Dowty & Becher. july7
Fiaa : ooixF-srr. ex.ooia.ia
Vse-sUBUe of Patent Chess and Checkerboard. ad
aad a
tstng the celebrated Synvlta Block Remedies
mil to
st for
aEWs or siiaaa.
If voa fall to
and Uoa this small board caff on yourdru,
drusslst for
rall-te, BraimlrUKgTapnedtoaru7FRK;
Tsu-sue. aaaaomeiriuogTap
or send ) cents for postage to us.
From Mason Long, the Converted Gambler.
Fobt WATNS. ImL. April 5. IBM. I have given the
Synvlta Congo Blocks a thorough trial. Thar cored
air little glrt(3 years' old) of Croup. Mr wife and
BOtaer-tn-law were troubled with coughs of long
rtandlag. One package of the Blocks has cureu
them so tbey can talk as only women do."
nf. C Jan. 25. 1887 The Synvlta Worm Blocks
acted like a charm in expelling worms from my lit
tle c lid. The chUd Is now well and hearty. Instead
of paay aad sickly as before.
Johx G. Robbixsok.
The Crest Msrrhaa sad Brseaterr Caterer.
Dsxpros. 0 July 7th. "86. Our six-months old
ehild aad a severe attack of Bummer Complaint.
Fhyslelans could do nothing. In despair we tried
fJTBVlta Blackberry Block recommended by a
xnead and a few doses effected a complete cure.
Accept our heartfelt Indorsement of your Black
aerry Blocks. Mb.xdMus.J.BN r.
Tb Syarita Block Remedies are
Tha neatest thins out. br far.
Tns neatest thing out. by far.
Pleasant. Cheap. Cbnrenient. Sure.
Handy, Reliable. Harmless and Pure.
No box: no teaspoon or sticky bottle. Put up in
patent package. Dons & Ccrra. War
ranted to cure or money refunded. Ask your drug-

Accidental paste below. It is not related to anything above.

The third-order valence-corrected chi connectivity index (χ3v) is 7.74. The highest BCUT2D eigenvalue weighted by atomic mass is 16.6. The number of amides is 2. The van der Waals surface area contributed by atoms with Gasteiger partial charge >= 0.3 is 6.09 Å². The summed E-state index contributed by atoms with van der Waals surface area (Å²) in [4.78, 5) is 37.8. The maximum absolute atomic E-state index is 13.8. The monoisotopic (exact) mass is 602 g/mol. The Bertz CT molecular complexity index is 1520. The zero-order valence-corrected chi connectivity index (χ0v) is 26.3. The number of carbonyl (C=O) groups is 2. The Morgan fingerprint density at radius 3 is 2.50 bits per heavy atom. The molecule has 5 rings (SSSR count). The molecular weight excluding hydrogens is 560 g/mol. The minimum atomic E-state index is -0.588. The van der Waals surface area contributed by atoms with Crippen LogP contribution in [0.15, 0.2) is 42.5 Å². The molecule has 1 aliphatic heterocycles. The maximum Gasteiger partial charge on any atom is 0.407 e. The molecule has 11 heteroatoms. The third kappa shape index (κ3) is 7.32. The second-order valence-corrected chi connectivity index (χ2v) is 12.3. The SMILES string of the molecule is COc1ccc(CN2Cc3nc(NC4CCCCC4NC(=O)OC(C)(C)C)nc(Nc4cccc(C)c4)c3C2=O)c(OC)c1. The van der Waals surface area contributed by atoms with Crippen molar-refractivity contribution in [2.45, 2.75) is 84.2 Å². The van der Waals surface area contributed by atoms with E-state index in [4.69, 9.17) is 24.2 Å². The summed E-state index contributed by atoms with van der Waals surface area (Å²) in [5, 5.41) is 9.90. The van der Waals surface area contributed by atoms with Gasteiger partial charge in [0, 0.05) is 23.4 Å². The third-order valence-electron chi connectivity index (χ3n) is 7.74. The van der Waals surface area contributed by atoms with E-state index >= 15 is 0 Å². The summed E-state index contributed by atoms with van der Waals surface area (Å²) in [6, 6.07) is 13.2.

U yoa ran to get tnem send price to
THE SYNVITA CO., DeJphos, Ohio,
' axD axczrv- thzx postpaid.
All kinds of Repairing dune oi
Short Notice. Baggies, Wag
ons, ole., made to order,
and all work Guar
anteed. Also tell tha world-famous Walter A
Wood Mowers. Reapers, Combin
ed Machines. Harvesters,
and Self-binders the
best nude.
'Shop opposlts tbe " Tattersall," on
Ollva St., COL0MBU1. 'M-m
Bac-.mii and Wa&Qfi Maker
Hoof Ail,
Saddle Galls,
accomplishes for every body exactly what Is clalmml
for 1C One ot the reasons for tho great jvopuIarU) or
the u3taag Liniment t found In Its universal
applicability Everybody needs suuh a nietllctno.
The Laaaberma,- needs It lu ccse of accUent.
The Ilonsewlfe needs It for general family uto.
The Canaler needs It for his tennis and hU men.
The Mechanic needs It always on hU work
The Mtaer needs It la case of emergency.
The Vlencernoedslt can't gt along without tc
The Farmer needs it la his house, his stablv.
and his stock yard.
The Steamboat nan or the Boatman neda
it In liberal supply afloat and nthore.
The Horse-fancier needs It It Is bis best
friend and safest reliance.
The Stock-grower needs It It will save him
thousands of dollars and a world of trouble.
The Railroad maa needs It and will need It
long as his life Is a round of accidents and dangers.
The Backwoodsman needs It. There Is noth
ing like It as an antidote for tho dangers, to life,
limb and comfort which surround the pioneer.
The Merchant needs It about his store among
his employees. Accidents will happen, and when
these come the Mustang Liniment lswanted at once.
Keep a Bottle lathe Hesse. TIs the best of
Keep a Dottle la the Factory. Itslmmadtato
ass la case of accident saves pala and lost of wagts.
Keep a Bottle Alwayaia the Stable for
ase whea wanted.
Ad Offer Worthy Attention from
Every Reader of the Journal.
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iiiial to the ncnntinn. It ir Mrong anil
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The abov dettcribed papers which wn
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ltf 11. 1 Tuhnkk A Co.
Columbus. Neb. Publishers.